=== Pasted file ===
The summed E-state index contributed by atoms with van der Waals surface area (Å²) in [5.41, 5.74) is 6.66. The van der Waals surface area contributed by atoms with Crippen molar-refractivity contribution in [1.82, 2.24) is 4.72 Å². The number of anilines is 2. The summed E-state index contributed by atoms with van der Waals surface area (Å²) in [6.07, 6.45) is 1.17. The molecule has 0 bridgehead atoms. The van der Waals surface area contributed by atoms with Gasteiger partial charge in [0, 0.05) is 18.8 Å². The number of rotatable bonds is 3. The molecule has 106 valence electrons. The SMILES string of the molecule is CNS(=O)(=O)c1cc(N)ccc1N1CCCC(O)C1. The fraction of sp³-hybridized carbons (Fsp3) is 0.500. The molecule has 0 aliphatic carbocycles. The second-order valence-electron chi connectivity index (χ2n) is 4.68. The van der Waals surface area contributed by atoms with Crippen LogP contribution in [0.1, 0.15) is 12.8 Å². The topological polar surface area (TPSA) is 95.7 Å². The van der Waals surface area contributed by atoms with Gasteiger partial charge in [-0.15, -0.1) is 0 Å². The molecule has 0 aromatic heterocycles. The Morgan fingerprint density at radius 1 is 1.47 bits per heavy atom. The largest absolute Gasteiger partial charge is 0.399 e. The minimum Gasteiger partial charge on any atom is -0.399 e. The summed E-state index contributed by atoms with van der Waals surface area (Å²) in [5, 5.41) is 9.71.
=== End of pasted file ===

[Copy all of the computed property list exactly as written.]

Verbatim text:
The summed E-state index contributed by atoms with van der Waals surface area (Å²) in [5.41, 5.74) is 6.66. The van der Waals surface area contributed by atoms with Crippen molar-refractivity contribution in [1.82, 2.24) is 4.72 Å². The number of anilines is 2. The summed E-state index contributed by atoms with van der Waals surface area (Å²) in [6.07, 6.45) is 1.17. The molecule has 0 bridgehead atoms. The van der Waals surface area contributed by atoms with Gasteiger partial charge in [0, 0.05) is 18.8 Å². The number of rotatable bonds is 3. The molecule has 106 valence electrons. The SMILES string of the molecule is CNS(=O)(=O)c1cc(N)ccc1N1CCCC(O)C1. The fraction of sp³-hybridized carbons (Fsp3) is 0.500. The molecule has 0 aliphatic carbocycles. The second-order valence-electron chi connectivity index (χ2n) is 4.68. The van der Waals surface area contributed by atoms with Crippen LogP contribution in [0.1, 0.15) is 12.8 Å². The topological polar surface area (TPSA) is 95.7 Å². The van der Waals surface area contributed by atoms with Gasteiger partial charge in [-0.15, -0.1) is 0 Å². The molecule has 0 aromatic heterocycles. The Morgan fingerprint density at radius 1 is 1.47 bits per heavy atom. The largest absolute Gasteiger partial charge is 0.399 e. The minimum Gasteiger partial charge on any atom is -0.399 e. The summed E-state index contributed by atoms with van der Waals surface area (Å²) in [5, 5.41) is 9.71.